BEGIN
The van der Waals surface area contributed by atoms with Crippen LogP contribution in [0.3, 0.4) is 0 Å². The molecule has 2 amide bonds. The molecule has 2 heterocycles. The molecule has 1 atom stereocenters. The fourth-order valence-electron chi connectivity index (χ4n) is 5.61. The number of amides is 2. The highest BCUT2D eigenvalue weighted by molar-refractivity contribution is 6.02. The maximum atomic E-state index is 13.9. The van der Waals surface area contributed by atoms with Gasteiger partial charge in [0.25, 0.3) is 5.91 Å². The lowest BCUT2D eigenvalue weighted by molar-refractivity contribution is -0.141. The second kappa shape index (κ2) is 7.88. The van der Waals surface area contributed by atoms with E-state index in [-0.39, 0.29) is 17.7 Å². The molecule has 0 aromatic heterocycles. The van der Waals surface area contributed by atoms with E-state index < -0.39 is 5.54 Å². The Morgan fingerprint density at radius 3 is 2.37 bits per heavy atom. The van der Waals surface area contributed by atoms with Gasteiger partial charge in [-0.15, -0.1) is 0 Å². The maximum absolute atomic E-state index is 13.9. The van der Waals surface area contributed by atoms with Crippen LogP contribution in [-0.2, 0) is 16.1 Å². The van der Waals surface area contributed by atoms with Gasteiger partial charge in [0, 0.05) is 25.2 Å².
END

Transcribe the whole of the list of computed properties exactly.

The van der Waals surface area contributed by atoms with Crippen LogP contribution in [0.3, 0.4) is 0 Å². The molecule has 2 amide bonds. The molecule has 2 heterocycles. The molecule has 1 atom stereocenters. The fourth-order valence-electron chi connectivity index (χ4n) is 5.61. The number of amides is 2. The highest BCUT2D eigenvalue weighted by molar-refractivity contribution is 6.02. The maximum atomic E-state index is 13.9. The van der Waals surface area contributed by atoms with Gasteiger partial charge in [0.25, 0.3) is 5.91 Å². The lowest BCUT2D eigenvalue weighted by molar-refractivity contribution is -0.141. The second kappa shape index (κ2) is 7.88. The van der Waals surface area contributed by atoms with E-state index in [-0.39, 0.29) is 17.7 Å². The molecule has 0 aromatic heterocycles. The van der Waals surface area contributed by atoms with E-state index < -0.39 is 5.54 Å². The Morgan fingerprint density at radius 3 is 2.37 bits per heavy atom. The van der Waals surface area contributed by atoms with Gasteiger partial charge in [-0.15, -0.1) is 0 Å². The maximum absolute atomic E-state index is 13.9. The van der Waals surface area contributed by atoms with Crippen LogP contribution in [-0.2, 0) is 16.1 Å². The van der Waals surface area contributed by atoms with Gasteiger partial charge in [0, 0.05) is 25.2 Å².